With the recent debut of hip-hop historical drama The Get Down and the second-season premiere of Golden Globe-nominated crime series Narcos days away, Netflix (NFLX) - Get Report continues to release a stream of high-profile originals.

But as the company's subscriber rolls hit 47 million in the U.S., and 36 million internationally, there are differing views on whether Netflix is overpriced or undervalued at the nearly $98 per share it was trading at on Monday afternoon.

Axiom Capital Management analyst Victor Anthony initiated coverage Monday with a sell recommendation, and set a target of $80 per share, or nearly 20% below its current price.

Meanwhile, Mark Mahaney of RBC Capital Markets on Friday reiterated his outperform rating with a $130 per share target, suggesting more than 30% in upside.

The difference depends upon how well Netflix co-founder and CEO Reed Hastings can fend off competition, retain customers as it boosts prices, generate content for foreign markets and face other challenges at the leading edge of Internet video.

Axiom's Anthony wrote that he is "down" with "The Get Down," and likes the company's content library and the "leading role in disrupting" traditional pay-TV. "However, we see rising competition, diminishing pricing power, and rising content costs putting pressure on Netflix's ability to meet consensus longer-term subscriber growth and profit estimates," Anthony wrote, adding that the "super-rich multiple" requires "near flawless execution."

Netflix trades at 48 times Axiom's projected 2017 Ebitda, compared to Alphabet's (GOOGL) - Get Report valuation of 11 times projected Ebitda and Facebook's (FB) - Get Report  forward multiple of 14 times.

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"Investors are paying up for sub growth and international margin expansion that Netflix may not deliver," Anthony concluded.

By contrast, Netflix is the top-rated buy stock for RBC Capital's Mahaney, who suggested in a note that customer churn in the U.S. may ease and overseas units can be as profitable as domestic ones.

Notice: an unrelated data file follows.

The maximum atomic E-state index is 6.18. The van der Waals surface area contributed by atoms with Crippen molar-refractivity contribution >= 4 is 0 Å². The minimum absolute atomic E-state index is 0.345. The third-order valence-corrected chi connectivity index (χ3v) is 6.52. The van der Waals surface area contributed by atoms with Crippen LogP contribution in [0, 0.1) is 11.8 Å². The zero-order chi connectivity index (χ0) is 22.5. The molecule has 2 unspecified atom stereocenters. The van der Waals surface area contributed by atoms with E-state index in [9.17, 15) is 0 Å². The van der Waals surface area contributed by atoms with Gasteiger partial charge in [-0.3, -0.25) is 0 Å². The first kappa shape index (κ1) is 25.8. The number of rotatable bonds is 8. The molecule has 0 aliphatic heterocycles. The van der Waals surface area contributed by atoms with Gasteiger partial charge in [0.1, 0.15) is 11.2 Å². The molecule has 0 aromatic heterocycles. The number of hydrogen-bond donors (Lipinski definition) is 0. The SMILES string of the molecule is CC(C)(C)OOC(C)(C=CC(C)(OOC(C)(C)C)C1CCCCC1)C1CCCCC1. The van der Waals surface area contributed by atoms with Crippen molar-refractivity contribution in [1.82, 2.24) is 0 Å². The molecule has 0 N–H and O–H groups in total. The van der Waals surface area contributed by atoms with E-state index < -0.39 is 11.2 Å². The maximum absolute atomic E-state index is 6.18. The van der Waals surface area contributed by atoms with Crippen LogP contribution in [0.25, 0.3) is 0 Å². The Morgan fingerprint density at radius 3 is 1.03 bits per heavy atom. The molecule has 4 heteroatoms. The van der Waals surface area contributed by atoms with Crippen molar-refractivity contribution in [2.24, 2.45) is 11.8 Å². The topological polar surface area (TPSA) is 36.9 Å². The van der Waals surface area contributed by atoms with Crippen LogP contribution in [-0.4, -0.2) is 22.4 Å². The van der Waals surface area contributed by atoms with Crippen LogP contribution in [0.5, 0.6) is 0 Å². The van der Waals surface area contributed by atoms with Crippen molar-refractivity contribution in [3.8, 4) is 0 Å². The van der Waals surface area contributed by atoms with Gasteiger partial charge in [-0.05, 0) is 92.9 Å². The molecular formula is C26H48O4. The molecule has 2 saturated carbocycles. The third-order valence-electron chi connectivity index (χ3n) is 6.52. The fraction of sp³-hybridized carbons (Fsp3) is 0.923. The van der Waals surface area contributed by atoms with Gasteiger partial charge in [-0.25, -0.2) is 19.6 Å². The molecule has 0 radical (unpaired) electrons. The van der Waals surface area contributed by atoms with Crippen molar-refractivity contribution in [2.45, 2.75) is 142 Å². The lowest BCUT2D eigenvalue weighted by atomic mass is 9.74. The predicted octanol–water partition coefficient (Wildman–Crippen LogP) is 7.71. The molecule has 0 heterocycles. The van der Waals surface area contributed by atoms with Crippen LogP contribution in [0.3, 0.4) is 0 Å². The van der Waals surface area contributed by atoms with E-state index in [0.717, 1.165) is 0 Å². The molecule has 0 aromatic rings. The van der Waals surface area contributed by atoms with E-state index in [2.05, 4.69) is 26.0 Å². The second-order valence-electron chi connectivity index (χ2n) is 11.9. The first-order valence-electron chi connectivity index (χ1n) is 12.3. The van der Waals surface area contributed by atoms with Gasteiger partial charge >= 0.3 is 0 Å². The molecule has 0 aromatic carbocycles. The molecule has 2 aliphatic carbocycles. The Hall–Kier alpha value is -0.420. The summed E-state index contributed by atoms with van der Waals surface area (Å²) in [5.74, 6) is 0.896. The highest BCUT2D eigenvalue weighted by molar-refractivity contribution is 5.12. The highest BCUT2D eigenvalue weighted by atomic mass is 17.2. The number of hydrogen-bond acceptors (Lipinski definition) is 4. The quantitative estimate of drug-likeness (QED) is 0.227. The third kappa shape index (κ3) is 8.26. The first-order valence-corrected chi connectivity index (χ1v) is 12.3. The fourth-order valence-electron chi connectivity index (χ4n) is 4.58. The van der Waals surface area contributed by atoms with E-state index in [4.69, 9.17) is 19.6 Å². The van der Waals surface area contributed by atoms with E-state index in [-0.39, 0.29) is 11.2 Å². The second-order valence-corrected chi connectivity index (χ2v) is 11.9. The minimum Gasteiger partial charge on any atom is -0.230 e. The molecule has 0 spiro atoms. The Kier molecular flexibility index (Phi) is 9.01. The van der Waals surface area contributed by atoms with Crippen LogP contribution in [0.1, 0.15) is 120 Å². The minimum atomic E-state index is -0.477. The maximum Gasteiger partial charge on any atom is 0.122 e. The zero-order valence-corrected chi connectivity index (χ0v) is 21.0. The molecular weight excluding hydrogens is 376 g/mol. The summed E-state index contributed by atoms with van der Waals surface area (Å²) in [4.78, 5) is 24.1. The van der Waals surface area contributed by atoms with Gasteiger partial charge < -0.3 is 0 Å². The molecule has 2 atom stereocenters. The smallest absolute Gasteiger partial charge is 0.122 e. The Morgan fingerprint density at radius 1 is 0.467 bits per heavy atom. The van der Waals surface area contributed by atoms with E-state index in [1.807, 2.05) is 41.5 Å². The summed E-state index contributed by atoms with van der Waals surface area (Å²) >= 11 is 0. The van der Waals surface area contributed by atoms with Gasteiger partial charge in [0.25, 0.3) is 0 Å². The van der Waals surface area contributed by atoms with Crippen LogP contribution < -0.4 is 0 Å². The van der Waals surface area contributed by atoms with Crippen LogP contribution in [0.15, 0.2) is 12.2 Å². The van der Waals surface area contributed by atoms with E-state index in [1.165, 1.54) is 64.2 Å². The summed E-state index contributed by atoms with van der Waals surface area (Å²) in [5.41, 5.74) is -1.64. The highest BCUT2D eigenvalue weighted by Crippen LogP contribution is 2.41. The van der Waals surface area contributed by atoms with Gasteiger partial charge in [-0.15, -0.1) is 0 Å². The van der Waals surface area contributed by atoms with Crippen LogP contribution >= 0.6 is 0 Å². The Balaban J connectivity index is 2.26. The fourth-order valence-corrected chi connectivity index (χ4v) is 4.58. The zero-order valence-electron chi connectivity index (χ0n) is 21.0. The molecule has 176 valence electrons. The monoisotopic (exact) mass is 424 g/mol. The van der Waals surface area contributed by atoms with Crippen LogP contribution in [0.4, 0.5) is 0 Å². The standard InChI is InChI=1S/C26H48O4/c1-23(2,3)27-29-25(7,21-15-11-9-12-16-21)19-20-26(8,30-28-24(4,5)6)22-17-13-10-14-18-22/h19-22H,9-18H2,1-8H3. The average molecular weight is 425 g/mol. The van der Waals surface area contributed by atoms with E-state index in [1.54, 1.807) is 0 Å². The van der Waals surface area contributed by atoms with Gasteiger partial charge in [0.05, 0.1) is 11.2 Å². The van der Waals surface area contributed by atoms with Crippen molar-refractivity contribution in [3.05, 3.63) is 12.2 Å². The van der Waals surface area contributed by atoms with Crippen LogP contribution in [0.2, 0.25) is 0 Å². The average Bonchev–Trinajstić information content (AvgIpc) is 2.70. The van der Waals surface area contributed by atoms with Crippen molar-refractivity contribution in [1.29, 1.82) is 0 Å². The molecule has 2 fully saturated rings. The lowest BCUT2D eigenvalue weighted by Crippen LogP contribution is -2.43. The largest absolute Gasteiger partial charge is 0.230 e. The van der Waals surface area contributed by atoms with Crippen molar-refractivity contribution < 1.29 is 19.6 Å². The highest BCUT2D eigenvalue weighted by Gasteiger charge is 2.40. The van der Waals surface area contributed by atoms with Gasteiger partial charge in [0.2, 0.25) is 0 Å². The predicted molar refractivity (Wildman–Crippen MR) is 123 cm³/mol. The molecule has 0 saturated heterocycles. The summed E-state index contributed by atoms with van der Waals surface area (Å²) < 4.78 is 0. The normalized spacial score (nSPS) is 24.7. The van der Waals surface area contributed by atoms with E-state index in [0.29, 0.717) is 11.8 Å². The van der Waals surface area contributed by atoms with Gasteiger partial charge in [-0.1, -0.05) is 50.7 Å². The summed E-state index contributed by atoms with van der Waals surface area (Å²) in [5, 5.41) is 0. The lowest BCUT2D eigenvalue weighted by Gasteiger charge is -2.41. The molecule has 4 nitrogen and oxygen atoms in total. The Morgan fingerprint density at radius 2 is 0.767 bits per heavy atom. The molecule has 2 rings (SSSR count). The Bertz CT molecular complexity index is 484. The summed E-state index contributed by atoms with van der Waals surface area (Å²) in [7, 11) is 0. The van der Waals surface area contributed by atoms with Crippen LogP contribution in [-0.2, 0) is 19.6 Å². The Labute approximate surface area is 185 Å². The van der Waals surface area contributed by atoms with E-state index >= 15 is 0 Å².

RBC Capital has surveyed U.S. consumers for the last 20 quarters. Mahaney noted that 54% of respondents, who were polled viaSurveyMonkey, watch TV and movies on Netflix, while Google's YouTube scored 47% and Amazon.com (AMZN) - Get Report reached 30%. Meanwhile, the number of respondents who said they were "extremely likely" to cancel Netflix fell from 3% in May to 2% in August.

Netflix also scored well among subscribers to Amazon.com's Prime, which includes a competing video streaming service. "Amazon Prime Members -- despite access to a large amount of 'free' premium video streaming content -- are more likely to be Netflix subscribers than Amazon customers who aren't Prime Members," Mahaney wrote. "Go figure."

Looking overseas, Mahaney suggested original content would stem U.K. customer defections, while survey results from Brazil suggest that Netflix can grab 30% market share in other international markets.

RBC values Netflix's U.S. streaming business at 25 times its earnings, or $52 per share. The U.S. DVD rental unit is worth 10 times earnings, or $3 per share, Mahaney suggested, while valuing the more nascent international business at 7 times sales, or $77 per share. He rounds the total to $130 per share.

The gulf between $80 and $130 is wide, but Netflix has touched both levels in the last year. The company's 52-week low is $79.95, while its high for the period is $133.27.